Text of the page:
Disabling cardinality feedback

I ran into a case today where I had tuned a query by putting a cardinality hint into a view, but the optimizer changed the plan anyway by overriding the cardinality hint with cardinality feedback.  So, I found out how to turn cardinality feedback off in case you want the cardinality hint to stick.  I built a simple testcase for this post.

Here is the test query:

select /*+ cardinality(test,1) */ count(*) from test;

The first time it runs the plan shows that the optimizer thinks there is one row in the test table:

-------------------------------------------------------------------
| Id  | Operation          | Name | Rows  | Cost (%CPU)| Time     |
-------------------------------------------------------------------
|   0 | SELECT STATEMENT   |      |       |   292 (100)|          |
|   1 |  SORT AGGREGATE    |      |     1 |            |          |
|   2 |   TABLE ACCESS FULL| TEST |     1 |   292   (1)| 00:00:04 |
-------------------------------------------------------------------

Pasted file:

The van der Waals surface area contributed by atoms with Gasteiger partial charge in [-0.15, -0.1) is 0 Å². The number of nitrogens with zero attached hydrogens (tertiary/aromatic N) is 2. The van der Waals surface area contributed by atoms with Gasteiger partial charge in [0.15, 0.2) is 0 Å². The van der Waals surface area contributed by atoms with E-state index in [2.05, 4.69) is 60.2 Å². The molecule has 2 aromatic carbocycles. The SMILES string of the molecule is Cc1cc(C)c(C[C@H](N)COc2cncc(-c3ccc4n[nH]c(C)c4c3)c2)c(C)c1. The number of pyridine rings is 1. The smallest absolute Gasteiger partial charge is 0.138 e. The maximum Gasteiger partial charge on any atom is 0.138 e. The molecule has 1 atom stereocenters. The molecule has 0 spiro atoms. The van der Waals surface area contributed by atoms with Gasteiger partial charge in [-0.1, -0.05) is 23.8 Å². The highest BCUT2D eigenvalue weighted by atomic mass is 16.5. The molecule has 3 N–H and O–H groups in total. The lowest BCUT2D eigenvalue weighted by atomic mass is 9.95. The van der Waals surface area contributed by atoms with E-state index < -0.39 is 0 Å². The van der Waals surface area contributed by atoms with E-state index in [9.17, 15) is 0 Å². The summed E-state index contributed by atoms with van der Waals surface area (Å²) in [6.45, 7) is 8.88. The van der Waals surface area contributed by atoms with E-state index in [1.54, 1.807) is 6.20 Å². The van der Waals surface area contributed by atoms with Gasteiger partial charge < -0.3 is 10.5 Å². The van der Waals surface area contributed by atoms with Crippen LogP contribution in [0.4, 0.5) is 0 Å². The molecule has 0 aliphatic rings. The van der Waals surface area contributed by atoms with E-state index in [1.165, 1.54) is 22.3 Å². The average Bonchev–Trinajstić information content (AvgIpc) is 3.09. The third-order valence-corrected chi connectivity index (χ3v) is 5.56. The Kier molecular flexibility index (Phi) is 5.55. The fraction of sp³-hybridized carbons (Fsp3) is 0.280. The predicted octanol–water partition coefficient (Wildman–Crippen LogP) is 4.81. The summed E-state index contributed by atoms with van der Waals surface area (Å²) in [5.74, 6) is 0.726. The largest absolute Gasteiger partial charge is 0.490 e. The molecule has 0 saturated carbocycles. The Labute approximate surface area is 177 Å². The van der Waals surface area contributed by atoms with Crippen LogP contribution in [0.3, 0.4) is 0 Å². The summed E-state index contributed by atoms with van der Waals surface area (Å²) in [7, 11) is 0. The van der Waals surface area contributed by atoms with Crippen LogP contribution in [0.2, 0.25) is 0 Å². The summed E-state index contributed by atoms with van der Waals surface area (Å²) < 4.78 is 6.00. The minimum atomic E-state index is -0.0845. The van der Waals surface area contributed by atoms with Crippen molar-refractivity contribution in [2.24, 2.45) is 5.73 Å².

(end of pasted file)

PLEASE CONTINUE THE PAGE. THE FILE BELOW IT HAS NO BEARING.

But the second time cardinality feedback tells the optimizer the truth:

-------------------------------------------------------------------
| Id  | Operation          | Name | Rows  | Cost (%CPU)| Time     |
-------------------------------------------------------------------
|   0 | SELECT STATEMENT   |      |       |   292 (100)|          |
|   1 |  SORT AGGREGATE    |      |     1 |            |          |
|   2 |   TABLE ACCESS FULL| TEST | 31467 |   292   (1)| 00:00:04 |
-------------------------------------------------------------------

Note
-----
   - cardinality feedback used for this statement

How annoying!  It ignored my cardinality hint. But you can add this hint to turn off cardinality feedback:

opt_param('_optimizer_use_feedback' 'false')

and then you are back to the original plan with rows = 1.  This doesn’t prove that this will help improve performance just that the plan will show the cardinality I’m trying to make it use.

– Bobby

 

 

About Bobby

I live in Chandler, Arizona with my wife and three daughters. I work for US Foods, the second largest food distribution company in the United States. I have worked in the Information Technology field since 1989. I have a passion for Oracle database performance tuning because I enjoy challenging technical problems that require an understanding of computer science. I enjoy communicating with people about my work.
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